The 13 Best Bike Torque Wrenches in 2020

We may receive commissions when you buy through links on our site. Learn more.

Are you looking to get a high quality torque wrench for your bike?

If you have a carbon bike frame or use carbon components, the torque wrench is an essential part of your tool kit. It enables you to tighten a bolt to precisely the torque the manufacturer recommends.

No more, no less. 

Even the most experienced bike mechanics use them and you should too.

Read More :

Sometimes, it’d be easy to overlook the importance of a torque wrench or think they are too expensive. But if you’re working on a bike that worth thousands, surely spending a little on a tool that helps maintain it makes good sense?

Here are the 13 best bike torque wrenches you can consider.

Best Preset Wrench

Topeak Nano Torqbar

Topeak Nano TorqBar DX

Best Click Wrench

Park Tool TW5.2

Park Tool TW 5.2

Best Preset Torque Wrench

1. Topeak Nano TorqBar DX

Topeak is another name synonymous with quality bike accessories and tools. The set comes with a torque bit for 4Nm, 5Nm and 6Nm.

The Topeak Nano TorqBar DX is a rugged but stylish bike tool with storage for two tools along with the wrench itself.

The construction is rugged but top quality. It’s easy and reassuring to use with a faint click when you hit the target torque value.

The Topeak Nano TorqBar DX can fit into a jersey pocket as well as a tool bag if necessary. It doesn’t come cheap, but you can be assured of a top quality torque wrench.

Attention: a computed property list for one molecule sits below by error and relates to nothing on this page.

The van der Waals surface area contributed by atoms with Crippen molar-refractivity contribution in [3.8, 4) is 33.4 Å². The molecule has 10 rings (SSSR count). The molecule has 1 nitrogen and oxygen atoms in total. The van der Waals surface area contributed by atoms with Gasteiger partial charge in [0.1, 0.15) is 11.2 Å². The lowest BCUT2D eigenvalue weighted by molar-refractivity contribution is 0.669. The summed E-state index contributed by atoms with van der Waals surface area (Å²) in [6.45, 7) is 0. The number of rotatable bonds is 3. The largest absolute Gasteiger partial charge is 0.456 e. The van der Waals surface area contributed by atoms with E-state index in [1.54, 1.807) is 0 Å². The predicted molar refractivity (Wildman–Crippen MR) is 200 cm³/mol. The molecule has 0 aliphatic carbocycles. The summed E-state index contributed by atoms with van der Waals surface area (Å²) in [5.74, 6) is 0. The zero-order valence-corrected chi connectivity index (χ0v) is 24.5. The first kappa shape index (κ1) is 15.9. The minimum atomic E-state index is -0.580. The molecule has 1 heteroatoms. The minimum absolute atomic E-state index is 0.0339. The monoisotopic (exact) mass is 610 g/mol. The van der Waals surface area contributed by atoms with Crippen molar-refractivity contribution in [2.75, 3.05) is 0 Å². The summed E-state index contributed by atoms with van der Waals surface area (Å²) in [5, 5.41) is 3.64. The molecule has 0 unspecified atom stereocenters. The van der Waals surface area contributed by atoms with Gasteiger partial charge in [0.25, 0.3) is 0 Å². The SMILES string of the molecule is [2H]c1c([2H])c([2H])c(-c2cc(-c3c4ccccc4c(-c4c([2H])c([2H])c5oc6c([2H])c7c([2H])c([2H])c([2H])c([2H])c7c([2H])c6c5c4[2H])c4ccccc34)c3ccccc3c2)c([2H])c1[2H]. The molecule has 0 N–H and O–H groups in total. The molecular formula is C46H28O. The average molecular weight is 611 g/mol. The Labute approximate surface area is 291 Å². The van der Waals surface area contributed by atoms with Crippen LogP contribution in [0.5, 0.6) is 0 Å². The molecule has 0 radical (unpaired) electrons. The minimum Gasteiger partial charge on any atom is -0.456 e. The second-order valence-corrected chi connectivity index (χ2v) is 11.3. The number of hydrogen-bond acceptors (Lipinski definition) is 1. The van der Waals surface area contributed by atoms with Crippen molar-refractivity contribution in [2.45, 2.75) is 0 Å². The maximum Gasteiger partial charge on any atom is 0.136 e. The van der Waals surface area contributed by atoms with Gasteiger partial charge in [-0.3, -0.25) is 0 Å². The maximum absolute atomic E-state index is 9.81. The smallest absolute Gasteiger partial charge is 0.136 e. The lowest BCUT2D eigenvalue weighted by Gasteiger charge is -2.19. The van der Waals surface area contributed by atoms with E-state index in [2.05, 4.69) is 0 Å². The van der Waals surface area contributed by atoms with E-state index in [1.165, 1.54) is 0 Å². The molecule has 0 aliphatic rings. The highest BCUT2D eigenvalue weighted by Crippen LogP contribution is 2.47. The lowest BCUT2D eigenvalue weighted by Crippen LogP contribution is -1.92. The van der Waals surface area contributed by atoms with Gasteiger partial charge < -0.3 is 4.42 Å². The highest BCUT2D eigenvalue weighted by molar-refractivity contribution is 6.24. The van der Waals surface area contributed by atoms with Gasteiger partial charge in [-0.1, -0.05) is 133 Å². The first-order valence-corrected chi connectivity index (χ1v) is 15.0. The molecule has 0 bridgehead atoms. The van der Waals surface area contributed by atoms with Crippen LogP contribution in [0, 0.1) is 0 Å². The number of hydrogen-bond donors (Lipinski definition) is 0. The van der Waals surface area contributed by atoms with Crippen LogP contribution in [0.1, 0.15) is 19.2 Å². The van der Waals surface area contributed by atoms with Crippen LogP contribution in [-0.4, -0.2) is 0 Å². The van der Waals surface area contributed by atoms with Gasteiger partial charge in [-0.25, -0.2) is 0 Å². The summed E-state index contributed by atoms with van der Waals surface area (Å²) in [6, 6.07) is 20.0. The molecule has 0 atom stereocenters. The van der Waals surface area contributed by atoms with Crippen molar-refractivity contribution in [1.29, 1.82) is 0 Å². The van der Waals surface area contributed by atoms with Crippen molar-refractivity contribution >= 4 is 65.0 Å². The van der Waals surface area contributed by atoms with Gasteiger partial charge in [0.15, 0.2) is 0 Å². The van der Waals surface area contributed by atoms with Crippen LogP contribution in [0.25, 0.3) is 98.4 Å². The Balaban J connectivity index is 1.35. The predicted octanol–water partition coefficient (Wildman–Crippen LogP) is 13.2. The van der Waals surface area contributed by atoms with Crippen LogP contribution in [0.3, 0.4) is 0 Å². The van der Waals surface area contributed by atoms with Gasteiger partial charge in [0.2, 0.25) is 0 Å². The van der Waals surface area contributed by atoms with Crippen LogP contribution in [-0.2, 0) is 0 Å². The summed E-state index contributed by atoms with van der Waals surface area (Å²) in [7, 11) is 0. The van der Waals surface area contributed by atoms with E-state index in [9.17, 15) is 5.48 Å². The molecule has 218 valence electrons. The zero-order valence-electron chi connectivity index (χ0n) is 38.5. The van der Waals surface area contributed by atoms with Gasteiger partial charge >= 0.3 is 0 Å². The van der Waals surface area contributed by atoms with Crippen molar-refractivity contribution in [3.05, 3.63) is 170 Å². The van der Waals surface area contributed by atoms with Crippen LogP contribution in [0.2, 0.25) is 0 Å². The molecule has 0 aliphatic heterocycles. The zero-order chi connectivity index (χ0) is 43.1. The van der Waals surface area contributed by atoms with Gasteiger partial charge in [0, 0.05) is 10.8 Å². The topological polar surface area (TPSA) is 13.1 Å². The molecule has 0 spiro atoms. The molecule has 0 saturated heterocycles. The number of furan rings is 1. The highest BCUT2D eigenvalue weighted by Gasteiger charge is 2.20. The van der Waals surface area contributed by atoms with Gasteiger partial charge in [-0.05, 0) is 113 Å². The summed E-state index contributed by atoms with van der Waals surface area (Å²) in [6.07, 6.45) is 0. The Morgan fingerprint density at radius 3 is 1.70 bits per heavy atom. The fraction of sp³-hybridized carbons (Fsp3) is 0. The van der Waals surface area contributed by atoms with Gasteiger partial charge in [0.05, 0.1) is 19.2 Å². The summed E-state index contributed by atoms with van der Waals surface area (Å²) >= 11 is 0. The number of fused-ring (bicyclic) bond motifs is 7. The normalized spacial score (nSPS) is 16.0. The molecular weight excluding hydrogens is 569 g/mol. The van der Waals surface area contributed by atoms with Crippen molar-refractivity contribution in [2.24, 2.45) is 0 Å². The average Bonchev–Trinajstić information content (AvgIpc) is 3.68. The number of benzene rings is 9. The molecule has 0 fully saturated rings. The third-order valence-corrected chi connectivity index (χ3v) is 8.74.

2. Park Tool ATD 1.2

The Park Tool ATD 1.2 is made by market leader Park Tools whose toolkits are used by many pro mechanics. When you get hands on with one you quickly see why. 

This is a combination of preset and adjustable torque, ranging between 4 to 6Nm, in half Nm increments. 

It is constructed of steel and plastic and is rugged enough to survive any workshop. Increments are simple to dial in and the handle is large enough for most hands.

The Park Tool ATD 1.2 is not cheap but then tools are an investment. If you want something that could outlast your bike, this could be it.

3. Ritchey Torque Key 6-Bits

The Ritchey Torque Key is yet another solid choice for torque wrench. Well made, rugged, can torque to exactly 5Nm and it includes a neat holder for extra convenience.

Sure there is a 5Nm limit but most carbon components won’t exceed that anyway. 

The key is well designed but not as comfortable in the hand as the Topeak or Park Tool. That said, it is smaller and lighter, so if you’re planning to carry it this might be the one for you.